Back in 2009, I vaguely remember watching the first half-hour of the movie version of The Golden Compass. I obviously wasn’t all that impressed, since I didn’t keep watching it. I’m very glad that the movie didn’t turn me off the book, because the world Philip Pullman crafted is both familiar and strange in ways that are simply wonderful.
There’s something very interesting about the world in which Lyra Belacqua lives. She’s an orphan living with the scholars of Jordan College in Oxford, running amok in the streets and rarely seeing her uncle, the intimidating Lord Asriel. Everyone has a dæmon — a creature they are born with and stays with them throughout life. Children’s dæmons shift shapes at will. Lyra’s Pantalaimon is her constant companion, shifting to a shape that’s most useful to her at the time.
Science and religion in the His Dark Materials series are inextricably entwined. Church officials have their hands in almost everything at the frontiers of science, and scientific theories often contain theological ideas, concepts, and implications. I enjoyed the part of the book about Dust — some sort of elementary particle that is attracted to adults but not children — and how the idea of its existence at first made the Church persecute the man who discovered it. Once its existence was impossible to deny, however, they made their best attempt to fold it into their theology. Pullman does a good job of magnifying what actually goes on with religion and science today — science discovers and creates, religion denies and condemns, and then the two eventually come together. I thought it was an excellent concept to fold into a book whose target audience is children, since it’s a push and pull that shapes our current political, moral, and educational worlds.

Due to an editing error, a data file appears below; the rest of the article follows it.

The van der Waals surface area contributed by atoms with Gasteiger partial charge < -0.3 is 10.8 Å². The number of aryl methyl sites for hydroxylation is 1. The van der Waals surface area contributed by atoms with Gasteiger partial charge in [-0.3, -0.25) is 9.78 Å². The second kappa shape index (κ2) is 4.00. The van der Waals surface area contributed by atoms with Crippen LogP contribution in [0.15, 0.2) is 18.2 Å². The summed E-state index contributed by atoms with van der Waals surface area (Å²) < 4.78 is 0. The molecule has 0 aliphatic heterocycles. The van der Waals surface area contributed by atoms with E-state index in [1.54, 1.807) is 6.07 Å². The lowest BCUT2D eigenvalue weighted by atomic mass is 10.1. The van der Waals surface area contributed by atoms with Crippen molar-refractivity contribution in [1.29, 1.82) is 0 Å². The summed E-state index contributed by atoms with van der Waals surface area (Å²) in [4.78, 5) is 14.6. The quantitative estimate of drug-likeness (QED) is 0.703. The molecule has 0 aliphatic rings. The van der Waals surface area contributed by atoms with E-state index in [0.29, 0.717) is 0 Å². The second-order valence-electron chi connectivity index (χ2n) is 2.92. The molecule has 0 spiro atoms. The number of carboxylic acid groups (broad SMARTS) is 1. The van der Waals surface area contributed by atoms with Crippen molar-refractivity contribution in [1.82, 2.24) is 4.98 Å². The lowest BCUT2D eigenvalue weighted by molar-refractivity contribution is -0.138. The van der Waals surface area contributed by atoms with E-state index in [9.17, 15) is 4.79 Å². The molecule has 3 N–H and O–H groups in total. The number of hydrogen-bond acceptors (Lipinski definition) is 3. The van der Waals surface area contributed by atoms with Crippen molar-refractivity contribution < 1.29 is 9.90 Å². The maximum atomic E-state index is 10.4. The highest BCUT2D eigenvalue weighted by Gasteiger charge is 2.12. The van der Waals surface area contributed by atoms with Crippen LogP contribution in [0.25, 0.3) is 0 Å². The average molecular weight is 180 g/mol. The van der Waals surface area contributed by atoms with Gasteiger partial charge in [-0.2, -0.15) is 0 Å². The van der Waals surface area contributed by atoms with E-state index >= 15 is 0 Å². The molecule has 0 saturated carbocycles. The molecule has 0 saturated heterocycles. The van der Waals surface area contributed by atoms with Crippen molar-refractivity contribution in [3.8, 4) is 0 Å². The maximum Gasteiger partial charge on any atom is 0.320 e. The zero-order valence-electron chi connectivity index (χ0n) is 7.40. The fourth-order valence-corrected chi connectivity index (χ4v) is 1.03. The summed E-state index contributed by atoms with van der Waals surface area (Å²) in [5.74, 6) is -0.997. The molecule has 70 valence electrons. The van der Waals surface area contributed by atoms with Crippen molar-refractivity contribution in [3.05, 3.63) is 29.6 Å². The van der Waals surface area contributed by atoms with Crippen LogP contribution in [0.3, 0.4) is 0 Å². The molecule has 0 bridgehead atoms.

The Golden Compass is well-paced and plotted. Pullman is able to manipulate the reader into seeing things from a more child-like perspective, creating an extra layer of surprise within Lyra and the reader’s shared dismay over events. The best of literature aims for a connection to the reader on an emotional level, and Pullman manages to do this extraordinarily well.
But the best part of The Golden Compass is Lyra herself. She’s the epitome of pluck — through changes in living arrangements, kidnappings, travel with an armored bear, and the appearance of a mysterious magical device, Lyra knows exactly what to do. She’s resourceful, strong, and (it’s going to sound weird to say this) an excellent liar. Her prevarications are almost always a better idea than telling the truth. More importantly, her less-than-honest ways are more believable than a perfect child. Lyra is not that, and will never be that. She is, however, a remarkable child. Remarkable is vastly superior to perfect, because perfect is boring. Lyra makes for an interesting read and an exciting story.
Pullman’s His Dark Materials series has two more books in it, The Subtle Knife and The Amber Spyglass. They’re sitting on my shelf, and I’m thinking that I’ll be getting to them sooner rather than later. After all, there’s a scientific mystery to solve, theological questions to answer, and one girl’s story to follow up on.